A short drive inland took us the Purbeck Reed Beds (below) and other locations nearby that I was requested to be vague about, suffice to say there's absolutely nobody about and very few signs of any people having been there recently. The tourists driving through, however, were enough to make the Big Cats go to ground for the summer, and all the signs of them that we found were in McGowan's opinion at least a couple of weeks old.Apart from a couple of seaside towns in the way, there's a wildlife corridor along the south coast from here all the way to Devon and Cornwall.

The Big Cats in the Purbeck Reed Beds, a wilderness of heathland and lakes where we went, take one of two deer a week each, according to McGowan. He says that this is less than the "three to four deer a week run over on the roads" he routinely finds, with more deer lost to car collisions than to Big Cats. Roads sometimes act as territorial boundaries - where we went was the territory of a "small female" ("she's been here at least six years" (according to McGowan) and her cubs, which overlapped with a large male. McGowan and his arborealist friend (see below) recently found "fist-sized" prints of a big male leopard in soft ground.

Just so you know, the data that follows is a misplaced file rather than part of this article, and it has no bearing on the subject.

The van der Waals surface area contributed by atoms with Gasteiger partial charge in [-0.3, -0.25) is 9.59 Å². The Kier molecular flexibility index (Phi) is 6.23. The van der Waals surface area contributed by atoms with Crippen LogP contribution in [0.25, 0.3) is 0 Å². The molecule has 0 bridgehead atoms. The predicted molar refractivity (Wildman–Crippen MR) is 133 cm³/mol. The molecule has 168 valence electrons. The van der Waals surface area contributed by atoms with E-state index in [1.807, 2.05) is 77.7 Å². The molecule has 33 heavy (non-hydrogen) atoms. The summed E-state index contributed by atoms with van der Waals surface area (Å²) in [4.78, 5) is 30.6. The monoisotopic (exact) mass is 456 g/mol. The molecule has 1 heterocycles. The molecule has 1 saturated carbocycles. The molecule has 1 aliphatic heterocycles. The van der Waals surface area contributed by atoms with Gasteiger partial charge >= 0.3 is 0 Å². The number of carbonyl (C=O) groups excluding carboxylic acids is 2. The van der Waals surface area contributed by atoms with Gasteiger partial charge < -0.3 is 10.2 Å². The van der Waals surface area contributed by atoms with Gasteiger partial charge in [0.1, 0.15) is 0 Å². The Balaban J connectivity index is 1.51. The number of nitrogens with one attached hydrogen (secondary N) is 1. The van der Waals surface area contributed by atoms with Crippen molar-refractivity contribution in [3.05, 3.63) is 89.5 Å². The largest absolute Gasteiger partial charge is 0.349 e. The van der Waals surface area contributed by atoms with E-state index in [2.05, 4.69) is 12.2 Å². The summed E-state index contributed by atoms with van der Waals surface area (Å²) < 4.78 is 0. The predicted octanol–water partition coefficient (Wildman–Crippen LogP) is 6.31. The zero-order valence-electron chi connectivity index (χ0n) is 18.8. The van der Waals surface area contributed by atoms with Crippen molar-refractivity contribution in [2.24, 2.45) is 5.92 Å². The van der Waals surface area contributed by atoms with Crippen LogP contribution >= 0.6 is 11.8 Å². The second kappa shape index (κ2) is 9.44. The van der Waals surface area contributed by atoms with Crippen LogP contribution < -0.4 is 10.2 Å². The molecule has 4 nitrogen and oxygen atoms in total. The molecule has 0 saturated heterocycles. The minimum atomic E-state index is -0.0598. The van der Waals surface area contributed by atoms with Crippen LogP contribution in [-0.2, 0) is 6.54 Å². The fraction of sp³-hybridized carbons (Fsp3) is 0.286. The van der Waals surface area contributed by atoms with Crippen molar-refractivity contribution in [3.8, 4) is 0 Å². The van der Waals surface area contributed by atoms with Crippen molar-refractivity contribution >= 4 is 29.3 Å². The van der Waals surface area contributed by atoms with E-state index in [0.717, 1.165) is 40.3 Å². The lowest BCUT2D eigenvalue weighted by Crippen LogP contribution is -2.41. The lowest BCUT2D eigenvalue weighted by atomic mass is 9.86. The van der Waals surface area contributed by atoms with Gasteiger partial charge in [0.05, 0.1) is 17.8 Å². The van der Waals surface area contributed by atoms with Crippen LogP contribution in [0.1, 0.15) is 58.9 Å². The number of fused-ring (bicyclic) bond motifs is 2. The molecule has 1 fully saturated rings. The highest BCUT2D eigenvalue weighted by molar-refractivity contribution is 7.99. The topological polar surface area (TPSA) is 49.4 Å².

We did find some prints of a small female leopard (below). McGowan says leopards avoid walking on soft ground where possible, as they don't want their tracks to alert people to their existence.

Leopard territories in Purbeck overlap with puma territories too, and McGowan told us he'd found evidence of a fight between a leopard and a puma, with bits of two different types of fur.